DASession

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DATape

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DAStory

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DATitle
Maj. Gen. Arthur Holmes remembers his childhood activities and best friend
Maj. Gen. Arthur Holmes, Jr. recalls his appointment as the executive officer to secretary of the army
Transcript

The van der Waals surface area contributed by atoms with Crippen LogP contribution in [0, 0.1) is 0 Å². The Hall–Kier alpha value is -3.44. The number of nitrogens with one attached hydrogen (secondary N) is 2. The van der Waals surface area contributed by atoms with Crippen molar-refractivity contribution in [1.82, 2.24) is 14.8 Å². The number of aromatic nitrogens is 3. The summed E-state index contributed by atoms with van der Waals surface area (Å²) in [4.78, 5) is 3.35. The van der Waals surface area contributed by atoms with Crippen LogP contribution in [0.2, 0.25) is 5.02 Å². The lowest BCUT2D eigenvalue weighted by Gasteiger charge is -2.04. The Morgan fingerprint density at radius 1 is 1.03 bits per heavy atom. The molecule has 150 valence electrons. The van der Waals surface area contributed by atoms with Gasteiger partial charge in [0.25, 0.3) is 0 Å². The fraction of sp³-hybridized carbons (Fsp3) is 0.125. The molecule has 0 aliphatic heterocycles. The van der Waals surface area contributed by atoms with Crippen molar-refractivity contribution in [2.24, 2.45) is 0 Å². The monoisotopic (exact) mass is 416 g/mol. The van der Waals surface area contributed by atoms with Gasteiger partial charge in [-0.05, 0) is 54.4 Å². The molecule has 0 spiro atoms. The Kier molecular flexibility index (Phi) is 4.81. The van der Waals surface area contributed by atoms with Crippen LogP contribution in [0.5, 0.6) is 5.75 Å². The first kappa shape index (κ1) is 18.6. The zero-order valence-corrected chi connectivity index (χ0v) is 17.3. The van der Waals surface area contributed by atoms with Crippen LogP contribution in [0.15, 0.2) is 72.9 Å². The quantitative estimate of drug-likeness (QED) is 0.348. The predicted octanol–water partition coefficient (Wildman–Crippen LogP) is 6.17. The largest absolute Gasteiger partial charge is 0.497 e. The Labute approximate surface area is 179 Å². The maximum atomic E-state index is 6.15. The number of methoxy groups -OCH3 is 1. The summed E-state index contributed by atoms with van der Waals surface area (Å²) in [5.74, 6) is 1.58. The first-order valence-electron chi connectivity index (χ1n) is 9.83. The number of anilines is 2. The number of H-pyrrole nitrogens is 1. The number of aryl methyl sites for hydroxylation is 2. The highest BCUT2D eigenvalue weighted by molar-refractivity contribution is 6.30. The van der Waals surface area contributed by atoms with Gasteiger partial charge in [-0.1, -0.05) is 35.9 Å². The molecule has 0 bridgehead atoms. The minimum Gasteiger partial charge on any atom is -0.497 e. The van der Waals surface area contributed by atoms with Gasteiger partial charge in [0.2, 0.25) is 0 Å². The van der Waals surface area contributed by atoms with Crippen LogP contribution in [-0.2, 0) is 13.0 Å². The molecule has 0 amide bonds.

Can you tell us about some of the places you lived and what were some of the sights and sounds and smells of growing up?$$Well, in, in Decatur [Alabama], it was, it was right in the neighborhood and there wasn't much to do except, you know, you played marbles, you tried to play baseball in some of the yards. There wasn't a lot of recreation facilities for blacks in Decatur at that particular time. When we moved up in the Chattanooga [Tennessee] area, we were actually in a little town called Soddy, Tennessee [Soddy-Daisy, Tennessee] and there were twenty-one black families there and I can remember roaming the fields there and I remember we found some Indian cigars, so to speak, and we, you had to take those and, and (unclear) tobacco and you have to dry them out and I forgot to take them out of the oven (laughter) and my mom [Grace Bradley Holmes] found, found those things but I remember those, those were good days. We, we played cowboys and Indians [Native American] and that's when you had the guns with caps in 'em and it was a, I had a good childhood. I don't have bad memories of a childhood and I had a loving--a loving family.$$Okay, now what about Knoxville [Tennessee]? Now--$$In, in Knoxville, I went to, to the grammar school there for the second semester and I met my best friend, an individual, Edward Hill, who I talk with right now, once or twice a week. We're like brothers. There's nothing that Ed wouldn't do for me, I wouldn't do for him.$$Okay.$$And, and they called us Mutt and Jeff. I don't know whether you remember the cartoon, Mutt and Jeff. Mutt, Mutt was a very tall guy and Jeff was a very short guy so if you go to Knoxville, Tennessee, if you see Ed Hill, they'll, they'll know Art Holmes [HistoryMaker Major General Arthur Holmes, Jr.], they'll ask you about him because we just, we were very, very close.$$So was he very short?$$Yeah, he was very short. He didn't grow until he went to college and he, I think he's about 5', 5'9" now.$$Okay, and you're about 6'3" right?$$I'm 6'3".$$Okay, all right. So, Mutt and Jeff, yeah--$$Mutt and Jeff (simultaneous).$$--(simultaneous) it was a popular comic strip in all the papers in those days.$$That's right, yeah.$$Yeah.$Now what else about, when you were head of Ordnance for the (unclear) (simultaneous)--$$(Simultaneous) Well, I was head of the, of the Ordnance Corps [U.S. Army Ordnance Corps] for approximately eighteen months and after that I went to Fort Riley [Kansas] and I commanded the division support command in the 1st Infantry Division and I did that for eighteen months.$$Now about what year is this?$$Say again?$$What year is this?$$This would have been '75 [1975], '76 [1976] until early '77 [1977].$$Okay.$$And in early '77 [1977], I became the assistant division commander for the 1st Infantry Division. There were two assistant division commanders and I was one of those and I did that for approximately three months and then I was selected by the secretary of the army to be the executive officer to the secretary of the army, and that's the highest military officer in the secretary of the army's officer--office.$$Okay.$$And I was the first black to be an executive to the secretary of the army who was a black at that particular time, Clifford Alexander [Clifford L. Alexander, Jr.].$$Okay, all right, all right. Now this is in '76 [1976]?$$Seventy-five [1975], '76 [1976], '77 [1977], I was his executive officer for two years.$$Yeah, now Clifford Alexander was appointed by Jimmy Carter [President James Earl "Jimmy" Carter, Jr.]?$$By Jimmy Carter.$$All right, okay, all right. Now, were you surprised when you were selected or did you--$$Oh, very much so. I was out at Fort Riley as the assistant division commander, I was waiting to go to another command to command a depot in Red River, Red River Depot [Red River Army Depot] in Texarkana, Texas and I'd been out in the field with checking troops and training and I came back and the commanding general secretary said, "They, secretary of the army's office would like for you to call him," and I said, "Fine." I said, who's the secretary of the army because at that particular time, there was a transition and I didn't know who had been. So they said, come up and they wanted to interview me and I said I'll never get that particular job, first being a tactical service officer as opposed to a combat arm's officer and my daughters [Deborah Holmes Cook and Sharon Holmes Key] were back here so I said, I'll get a free trip back here to see my daughters and my interview with the secretary of the army lasted approximately ten minutes and I walked out of there saying, well, you know, that was a, that was a good time, I got to see my daughters, and I went to the airport at Dulles [Washington Dulles International Airport, Dulles, Virginia], getting ready to go back to Kansas and I got a call that said, "Colonel Holmes [HistoryMaker Major General Arthur Holmes, Jr.], would you pick up one of the courtesy phones," and I picked it up and the guy who was the acting executive said, "The secretary of the army wants to talk with you," and so I was hang--holding on and he came back on and said, he had to go up and see the secretary of defense so he will call you tomorrow. So I said to him, "Hey, you can't keep me hanging like this. What is it?" And he said, you know, "I can't tell you that." He said, "The secretary of the army has to tell you his decision," but he said, "I don't think you'll be disappointed," and when I got back to Fort Riley, the next day, I got a call that said the secretary of the army wanted me to come to the Pentagon [Washington, D.C.] and be his executive officer.$$Well, okay then, that doesn't get too much better than this.$$It does not.$$Okay, so (simultaneous)--$$(Simultaneous) I--that was one of the happiest moments in my life--$$Okay.$$--my military life, I should say.